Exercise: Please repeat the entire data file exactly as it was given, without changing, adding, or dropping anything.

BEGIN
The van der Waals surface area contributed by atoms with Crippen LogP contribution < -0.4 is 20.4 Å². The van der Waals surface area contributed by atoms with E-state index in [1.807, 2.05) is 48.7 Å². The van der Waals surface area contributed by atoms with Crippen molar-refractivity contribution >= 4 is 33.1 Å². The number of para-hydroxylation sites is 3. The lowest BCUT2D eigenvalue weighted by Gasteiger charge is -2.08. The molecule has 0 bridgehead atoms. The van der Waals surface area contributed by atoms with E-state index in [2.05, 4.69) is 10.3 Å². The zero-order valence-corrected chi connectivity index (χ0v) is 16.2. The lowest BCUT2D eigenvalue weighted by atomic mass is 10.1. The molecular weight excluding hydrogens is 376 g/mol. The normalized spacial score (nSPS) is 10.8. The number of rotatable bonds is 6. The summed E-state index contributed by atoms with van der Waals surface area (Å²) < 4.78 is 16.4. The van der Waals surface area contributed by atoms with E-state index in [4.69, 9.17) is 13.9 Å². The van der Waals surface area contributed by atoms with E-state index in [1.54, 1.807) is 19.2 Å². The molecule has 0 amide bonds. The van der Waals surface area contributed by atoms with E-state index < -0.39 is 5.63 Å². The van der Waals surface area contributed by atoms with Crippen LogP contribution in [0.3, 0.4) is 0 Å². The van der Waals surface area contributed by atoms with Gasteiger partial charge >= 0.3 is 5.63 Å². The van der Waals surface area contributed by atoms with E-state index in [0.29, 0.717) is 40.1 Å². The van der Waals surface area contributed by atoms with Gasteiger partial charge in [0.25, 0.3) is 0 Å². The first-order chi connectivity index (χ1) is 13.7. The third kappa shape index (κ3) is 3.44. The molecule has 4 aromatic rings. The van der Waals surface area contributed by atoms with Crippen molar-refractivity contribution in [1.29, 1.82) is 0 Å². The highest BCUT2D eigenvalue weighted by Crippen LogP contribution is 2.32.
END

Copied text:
The van der Waals surface area contributed by atoms with Crippen LogP contribution < -0.4 is 20.4 Å². The van der Waals surface area contributed by atoms with E-state index in [1.807, 2.05) is 48.7 Å². The van der Waals surface area contributed by atoms with Crippen molar-refractivity contribution >= 4 is 33.1 Å². The number of para-hydroxylation sites is 3. The lowest BCUT2D eigenvalue weighted by Gasteiger charge is -2.08. The molecule has 0 bridgehead atoms. The van der Waals surface area contributed by atoms with E-state index in [2.05, 4.69) is 10.3 Å². The zero-order valence-corrected chi connectivity index (χ0v) is 16.2. The lowest BCUT2D eigenvalue weighted by atomic mass is 10.1. The molecular weight excluding hydrogens is 376 g/mol. The normalized spacial score (nSPS) is 10.8. The number of rotatable bonds is 6. The summed E-state index contributed by atoms with van der Waals surface area (Å²) < 4.78 is 16.4. The van der Waals surface area contributed by atoms with E-state index in [4.69, 9.17) is 13.9 Å². The van der Waals surface area contributed by atoms with E-state index in [1.54, 1.807) is 19.2 Å². The molecule has 0 amide bonds. The van der Waals surface area contributed by atoms with E-state index < -0.39 is 5.63 Å². The van der Waals surface area contributed by atoms with Crippen LogP contribution in [0.3, 0.4) is 0 Å². The van der Waals surface area contributed by atoms with Gasteiger partial charge >= 0.3 is 5.63 Å². The van der Waals surface area contributed by atoms with E-state index in [0.29, 0.717) is 40.1 Å². The van der Waals surface area contributed by atoms with Gasteiger partial charge in [0.25, 0.3) is 0 Å². The first-order chi connectivity index (χ1) is 13.7. The third kappa shape index (κ3) is 3.44. The molecule has 4 aromatic rings. The van der Waals surface area contributed by atoms with Crippen molar-refractivity contribution in [1.29, 1.82) is 0 Å². The highest BCUT2D eigenvalue weighted by Crippen LogP contribution is 2.32.